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Lily Pad: A Pastels Tutorial

Stunning results on a black sheet of construction paper! That describes Nana’s latest pastel tutorial. After our wonderful trip to Lily Pad Pond, we really wanted to make some lily pads with pastels. So…

We cut sheets of black construction paper in half and gathered our colors.

Remember that in most of Nana’s tutorials, we begin a landscape by drawing the horizon? Well, for our pond, we drew a straight line across, about three quarters of the way up, with a light blue pastel stick.

Next, you can draw a simple lily pad shape with your light, almost lime green pastel. Nana said to sort of draw an oven mitt shape – with the thumb sticking out.

Add a few petals to your lily. You can add just a bit of pink to each petal.

Next we’ll make the water flow around the lilies? Isn’t it lovely? Take your deeper blue and turn it on its side. Start at the top of your water and add color all the way down to the bottom of your page.

Do it again with the turquoise blue.

And your black. You are layering colors. Remember that this is called skumbling? Blend it or fist the colors in together.

Finally, take your black and outline your lily pads. This will add just a touch of shadowing and emphasis your lilies.

Middle Girl decided to add cattails and dragonflies buzzing around.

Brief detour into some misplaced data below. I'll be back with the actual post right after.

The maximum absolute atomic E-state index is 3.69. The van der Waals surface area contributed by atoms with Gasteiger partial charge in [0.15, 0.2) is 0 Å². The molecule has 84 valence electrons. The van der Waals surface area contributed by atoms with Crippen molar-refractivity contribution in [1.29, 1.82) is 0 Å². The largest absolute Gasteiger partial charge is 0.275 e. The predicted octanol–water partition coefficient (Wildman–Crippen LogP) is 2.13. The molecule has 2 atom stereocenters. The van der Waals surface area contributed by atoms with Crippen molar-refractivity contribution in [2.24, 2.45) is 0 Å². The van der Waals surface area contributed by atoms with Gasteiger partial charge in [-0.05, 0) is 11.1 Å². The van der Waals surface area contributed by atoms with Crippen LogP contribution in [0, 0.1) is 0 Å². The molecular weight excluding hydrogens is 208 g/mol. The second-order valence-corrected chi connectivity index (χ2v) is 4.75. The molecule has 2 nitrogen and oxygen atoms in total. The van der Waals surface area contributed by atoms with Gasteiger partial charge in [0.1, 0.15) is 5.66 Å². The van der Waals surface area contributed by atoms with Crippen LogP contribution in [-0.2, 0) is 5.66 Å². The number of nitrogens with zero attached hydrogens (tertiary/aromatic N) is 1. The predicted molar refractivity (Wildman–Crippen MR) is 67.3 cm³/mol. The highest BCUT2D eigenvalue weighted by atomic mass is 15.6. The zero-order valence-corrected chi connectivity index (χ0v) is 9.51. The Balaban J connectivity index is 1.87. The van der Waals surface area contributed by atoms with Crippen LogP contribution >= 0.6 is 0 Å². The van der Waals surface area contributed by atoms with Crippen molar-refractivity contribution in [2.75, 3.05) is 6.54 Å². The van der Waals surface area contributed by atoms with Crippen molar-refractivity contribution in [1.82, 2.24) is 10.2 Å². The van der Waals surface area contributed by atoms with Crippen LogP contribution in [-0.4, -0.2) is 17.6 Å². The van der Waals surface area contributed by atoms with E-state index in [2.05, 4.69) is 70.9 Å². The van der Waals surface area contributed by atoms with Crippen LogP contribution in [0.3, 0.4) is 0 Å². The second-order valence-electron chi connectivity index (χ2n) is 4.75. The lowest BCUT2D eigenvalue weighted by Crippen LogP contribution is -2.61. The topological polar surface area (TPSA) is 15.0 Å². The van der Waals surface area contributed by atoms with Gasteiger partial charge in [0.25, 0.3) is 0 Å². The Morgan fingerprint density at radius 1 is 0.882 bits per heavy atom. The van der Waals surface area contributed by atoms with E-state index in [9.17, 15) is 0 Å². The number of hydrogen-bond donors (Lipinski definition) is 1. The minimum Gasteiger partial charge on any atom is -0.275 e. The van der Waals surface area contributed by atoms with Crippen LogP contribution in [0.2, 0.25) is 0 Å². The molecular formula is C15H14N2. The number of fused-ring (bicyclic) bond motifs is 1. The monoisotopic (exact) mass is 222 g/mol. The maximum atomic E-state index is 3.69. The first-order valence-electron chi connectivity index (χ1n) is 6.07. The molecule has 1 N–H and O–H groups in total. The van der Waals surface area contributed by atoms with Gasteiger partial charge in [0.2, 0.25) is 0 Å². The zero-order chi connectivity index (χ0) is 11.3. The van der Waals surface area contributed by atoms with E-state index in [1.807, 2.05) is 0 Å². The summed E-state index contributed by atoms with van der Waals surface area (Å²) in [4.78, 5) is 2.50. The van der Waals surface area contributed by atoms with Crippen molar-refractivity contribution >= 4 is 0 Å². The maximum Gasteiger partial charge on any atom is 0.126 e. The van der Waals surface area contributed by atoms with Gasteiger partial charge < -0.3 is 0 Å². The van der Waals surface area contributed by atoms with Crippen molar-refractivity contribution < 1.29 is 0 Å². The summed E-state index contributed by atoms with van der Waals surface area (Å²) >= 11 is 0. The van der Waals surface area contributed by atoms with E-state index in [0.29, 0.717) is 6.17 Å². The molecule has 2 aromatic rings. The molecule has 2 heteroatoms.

We had a print out of this step-by-step drawing lesson close by.

13-year-old’s pond of lilies.

12-year-old’s pond scene.

And five-year-old decided to draw her own pond full of frogs. She had quite the memories from our marshy pond visit as well as the frog she found at the pool last week as well.

A great follow up to our August Outdoor Hour Studies pond studies. Are you ready to make a pond full of lilies? Or, maybe you’d prefer Nana’s Marsh Pastel Tutorial.

A note on chalk pastels: Pastels are an easy, forgiving medium. Fun for children and adults alike! Details on the pastels and paper we use, how and where to purchase, and links to all of Nana’s other pastel lessons (this is Nana’s 30th lesson) are all contained in the post Pastels plus links to tutorials. A simple set is very affordable.

The practical aspects of a mess: Pastels are blessedly messy. We always have baby wipes close by to wipe hands. We wear something we don’t mind getting stained or don a smock.

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